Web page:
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A Tax Audit - What you Should Know
From time to time, the Canada Revenue Agency (CRA) audits tax returns and claims for rebates to ensure they comply with the country’s taxation laws. The objective is to ensure that taxpayers meet their obligations and receive amounts to which they are legally entitled.
During the process, the government’s auditor will efficiently provide general information, such as the period that may be audited, an estimate of the length of time he or she will need, and the information they will require from you to carry out their work. Further, they will make you aware of your rights and obligations and respond to questions you might have. Information obtained during the audit is confidential.
To comply with Canada’s tax law, you must retain accurate records to determine your obligations and entitlements.
Key factors involve a relationship based on cooperation and transparency. Audits are conducted efficiently and in a timely fashion.
What is required?
The auditor will require your books and records, including supporting documentation, which can include electronic records.
The audit will take longer if you have not got a full accounting of your business.
Where does it happen?
An audit is normally carried out at your premises, but your accountant can usually arrange for it to take place in their office. In some situations, the auditor may take your records and give you a detailed receipt of the borrowed documents. Copies of electronic records may need to be made.
How long does it take?
An audit’s length depends on how complete your accounting records are and how large and complex your business is. During an audit, he or she will identify issues and discuss them with you. You can also raise any concerns you might have.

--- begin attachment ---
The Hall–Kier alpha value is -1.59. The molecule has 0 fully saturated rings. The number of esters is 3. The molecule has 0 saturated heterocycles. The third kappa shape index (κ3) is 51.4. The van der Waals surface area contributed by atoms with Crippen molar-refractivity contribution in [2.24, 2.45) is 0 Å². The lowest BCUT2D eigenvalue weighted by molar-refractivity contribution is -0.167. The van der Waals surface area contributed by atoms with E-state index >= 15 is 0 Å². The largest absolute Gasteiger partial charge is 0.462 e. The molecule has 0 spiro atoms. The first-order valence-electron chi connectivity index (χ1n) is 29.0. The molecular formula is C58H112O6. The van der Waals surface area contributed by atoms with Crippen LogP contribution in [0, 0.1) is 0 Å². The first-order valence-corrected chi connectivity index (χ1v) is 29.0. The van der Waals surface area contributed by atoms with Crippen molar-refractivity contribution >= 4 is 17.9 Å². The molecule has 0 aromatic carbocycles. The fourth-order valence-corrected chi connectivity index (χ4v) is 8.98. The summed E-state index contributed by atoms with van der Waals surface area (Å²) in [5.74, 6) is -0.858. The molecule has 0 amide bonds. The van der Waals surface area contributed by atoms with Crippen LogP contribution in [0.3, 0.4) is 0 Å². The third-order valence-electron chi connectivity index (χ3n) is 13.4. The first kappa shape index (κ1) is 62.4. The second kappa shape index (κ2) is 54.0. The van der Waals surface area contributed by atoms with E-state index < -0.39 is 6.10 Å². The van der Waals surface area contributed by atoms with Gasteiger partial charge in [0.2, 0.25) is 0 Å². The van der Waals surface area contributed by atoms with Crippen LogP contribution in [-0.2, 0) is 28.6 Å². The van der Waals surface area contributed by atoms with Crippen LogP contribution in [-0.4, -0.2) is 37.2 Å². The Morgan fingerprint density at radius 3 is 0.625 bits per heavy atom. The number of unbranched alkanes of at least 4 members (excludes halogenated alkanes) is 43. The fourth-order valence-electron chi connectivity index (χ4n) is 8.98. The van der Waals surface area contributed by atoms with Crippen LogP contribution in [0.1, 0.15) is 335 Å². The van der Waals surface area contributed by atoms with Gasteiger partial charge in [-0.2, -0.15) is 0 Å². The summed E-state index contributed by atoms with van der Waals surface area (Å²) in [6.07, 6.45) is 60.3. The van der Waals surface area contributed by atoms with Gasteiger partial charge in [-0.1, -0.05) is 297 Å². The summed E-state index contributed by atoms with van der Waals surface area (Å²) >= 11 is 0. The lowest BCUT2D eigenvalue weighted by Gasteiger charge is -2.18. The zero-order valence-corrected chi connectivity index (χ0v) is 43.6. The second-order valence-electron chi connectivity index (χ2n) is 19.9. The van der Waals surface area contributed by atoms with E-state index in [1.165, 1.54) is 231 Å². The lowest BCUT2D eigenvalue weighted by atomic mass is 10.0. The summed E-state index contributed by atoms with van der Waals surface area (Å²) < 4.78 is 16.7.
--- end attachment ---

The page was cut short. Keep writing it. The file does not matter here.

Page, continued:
What happens at the end?
Based on their findings, the auditor will explain the reasoning behind any proposed adjustments, after which you will be given an amount of time (usually 30 days) to respond. The auditor will also consider any representation made about the findings. If your issues are unresolved, you can contact a supervisor.
Notice of Assessment or Reassessment
If adjustments are made to your tax return, a Notice of Assessment or Reassessment will be mailed to you. If determined that an increase in your refund is due, payment may accompany the notice.
What if I owe more tax?
Suppose the audit determines that there is an increase in how much you owe. In that case, the CRA will provide an estimate to help lower interest charges before issuing the Notice of Assessment or Reassessment. This will allow you to prevent the accumulation of further interest by paying all or a part of what you owe.
If you disagree with the outcome, you can file an objection to the assessment or reassessment within 90 days of the date of the notice.
An audit can be a trying time for any business. Contact our office if the CRA notifies you that you have been selected. We will work with you to ensure the best possible outcome for you.
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